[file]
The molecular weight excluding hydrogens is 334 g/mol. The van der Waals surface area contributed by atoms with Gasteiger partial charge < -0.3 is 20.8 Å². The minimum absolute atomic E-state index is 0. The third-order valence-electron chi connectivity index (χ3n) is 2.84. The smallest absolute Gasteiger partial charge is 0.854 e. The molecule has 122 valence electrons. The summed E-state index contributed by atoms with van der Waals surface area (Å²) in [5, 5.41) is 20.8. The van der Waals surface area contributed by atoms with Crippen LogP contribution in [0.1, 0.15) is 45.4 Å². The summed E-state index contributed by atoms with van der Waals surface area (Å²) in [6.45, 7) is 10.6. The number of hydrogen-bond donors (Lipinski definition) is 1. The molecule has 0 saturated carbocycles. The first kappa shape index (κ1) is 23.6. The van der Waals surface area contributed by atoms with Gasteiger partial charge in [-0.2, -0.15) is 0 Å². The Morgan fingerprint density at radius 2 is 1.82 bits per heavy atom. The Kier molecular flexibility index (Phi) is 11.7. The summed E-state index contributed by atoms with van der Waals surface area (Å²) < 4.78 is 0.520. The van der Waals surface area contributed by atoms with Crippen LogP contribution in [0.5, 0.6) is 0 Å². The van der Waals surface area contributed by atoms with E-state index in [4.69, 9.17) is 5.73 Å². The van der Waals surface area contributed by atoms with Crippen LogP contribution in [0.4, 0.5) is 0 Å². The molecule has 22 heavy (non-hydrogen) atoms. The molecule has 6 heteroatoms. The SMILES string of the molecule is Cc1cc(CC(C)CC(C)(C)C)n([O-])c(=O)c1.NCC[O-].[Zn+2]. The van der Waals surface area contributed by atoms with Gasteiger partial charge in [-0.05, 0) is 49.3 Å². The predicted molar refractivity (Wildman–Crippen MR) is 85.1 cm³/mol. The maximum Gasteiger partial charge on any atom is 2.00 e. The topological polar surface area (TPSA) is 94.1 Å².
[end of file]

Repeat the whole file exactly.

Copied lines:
The molecular weight excluding hydrogens is 334 g/mol. The van der Waals surface area contributed by atoms with Gasteiger partial charge < -0.3 is 20.8 Å². The minimum absolute atomic E-state index is 0. The third-order valence-electron chi connectivity index (χ3n) is 2.84. The smallest absolute Gasteiger partial charge is 0.854 e. The molecule has 122 valence electrons. The summed E-state index contributed by atoms with van der Waals surface area (Å²) in [5, 5.41) is 20.8. The van der Waals surface area contributed by atoms with Crippen LogP contribution in [0.1, 0.15) is 45.4 Å². The summed E-state index contributed by atoms with van der Waals surface area (Å²) in [6.45, 7) is 10.6. The number of hydrogen-bond donors (Lipinski definition) is 1. The molecule has 0 saturated carbocycles. The first kappa shape index (κ1) is 23.6. The van der Waals surface area contributed by atoms with Gasteiger partial charge in [-0.2, -0.15) is 0 Å². The Morgan fingerprint density at radius 2 is 1.82 bits per heavy atom. The Kier molecular flexibility index (Phi) is 11.7. The summed E-state index contributed by atoms with van der Waals surface area (Å²) < 4.78 is 0.520. The van der Waals surface area contributed by atoms with Crippen LogP contribution in [0.5, 0.6) is 0 Å². The van der Waals surface area contributed by atoms with E-state index in [4.69, 9.17) is 5.73 Å². The van der Waals surface area contributed by atoms with Crippen LogP contribution in [0.4, 0.5) is 0 Å². The molecule has 22 heavy (non-hydrogen) atoms. The molecule has 6 heteroatoms. The SMILES string of the molecule is Cc1cc(CC(C)CC(C)(C)C)n([O-])c(=O)c1.NCC[O-].[Zn+2]. The van der Waals surface area contributed by atoms with Gasteiger partial charge in [-0.05, 0) is 49.3 Å². The predicted molar refractivity (Wildman–Crippen MR) is 85.1 cm³/mol. The maximum Gasteiger partial charge on any atom is 2.00 e. The topological polar surface area (TPSA) is 94.1 Å².